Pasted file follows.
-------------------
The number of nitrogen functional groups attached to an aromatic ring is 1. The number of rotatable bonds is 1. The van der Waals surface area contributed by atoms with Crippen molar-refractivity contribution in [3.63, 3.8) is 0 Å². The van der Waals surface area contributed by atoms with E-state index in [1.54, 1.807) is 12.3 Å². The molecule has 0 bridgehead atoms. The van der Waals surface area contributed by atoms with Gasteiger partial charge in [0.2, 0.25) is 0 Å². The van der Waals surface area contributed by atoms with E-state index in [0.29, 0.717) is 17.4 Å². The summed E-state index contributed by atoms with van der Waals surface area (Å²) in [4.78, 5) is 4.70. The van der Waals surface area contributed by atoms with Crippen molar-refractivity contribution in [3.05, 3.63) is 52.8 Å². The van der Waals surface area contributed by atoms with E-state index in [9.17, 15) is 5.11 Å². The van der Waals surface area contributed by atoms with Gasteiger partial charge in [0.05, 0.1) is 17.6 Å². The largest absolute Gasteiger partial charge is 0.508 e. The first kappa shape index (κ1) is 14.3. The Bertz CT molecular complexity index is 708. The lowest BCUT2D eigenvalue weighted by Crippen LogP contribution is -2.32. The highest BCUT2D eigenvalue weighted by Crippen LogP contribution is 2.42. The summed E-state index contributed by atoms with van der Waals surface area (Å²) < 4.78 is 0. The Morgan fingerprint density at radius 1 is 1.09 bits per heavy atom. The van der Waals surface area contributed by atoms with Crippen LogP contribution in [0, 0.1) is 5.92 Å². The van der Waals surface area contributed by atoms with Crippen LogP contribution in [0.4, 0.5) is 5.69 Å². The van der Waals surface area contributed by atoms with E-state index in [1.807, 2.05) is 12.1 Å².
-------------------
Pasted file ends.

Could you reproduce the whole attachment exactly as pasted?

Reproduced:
The number of nitrogen functional groups attached to an aromatic ring is 1. The number of rotatable bonds is 1. The van der Waals surface area contributed by atoms with Crippen molar-refractivity contribution in [3.63, 3.8) is 0 Å². The van der Waals surface area contributed by atoms with E-state index in [1.54, 1.807) is 12.3 Å². The molecule has 0 bridgehead atoms. The van der Waals surface area contributed by atoms with Gasteiger partial charge in [0.2, 0.25) is 0 Å². The van der Waals surface area contributed by atoms with E-state index in [0.29, 0.717) is 17.4 Å². The summed E-state index contributed by atoms with van der Waals surface area (Å²) in [4.78, 5) is 4.70. The van der Waals surface area contributed by atoms with Crippen molar-refractivity contribution in [3.05, 3.63) is 52.8 Å². The van der Waals surface area contributed by atoms with E-state index in [9.17, 15) is 5.11 Å². The van der Waals surface area contributed by atoms with Gasteiger partial charge in [0.05, 0.1) is 17.6 Å². The largest absolute Gasteiger partial charge is 0.508 e. The first kappa shape index (κ1) is 14.3. The Bertz CT molecular complexity index is 708. The lowest BCUT2D eigenvalue weighted by Crippen LogP contribution is -2.32. The highest BCUT2D eigenvalue weighted by Crippen LogP contribution is 2.42. The summed E-state index contributed by atoms with van der Waals surface area (Å²) < 4.78 is 0. The Morgan fingerprint density at radius 1 is 1.09 bits per heavy atom. The van der Waals surface area contributed by atoms with Crippen LogP contribution in [0, 0.1) is 5.92 Å². The van der Waals surface area contributed by atoms with Crippen LogP contribution in [0.4, 0.5) is 5.69 Å². The van der Waals surface area contributed by atoms with E-state index in [1.807, 2.05) is 12.1 Å².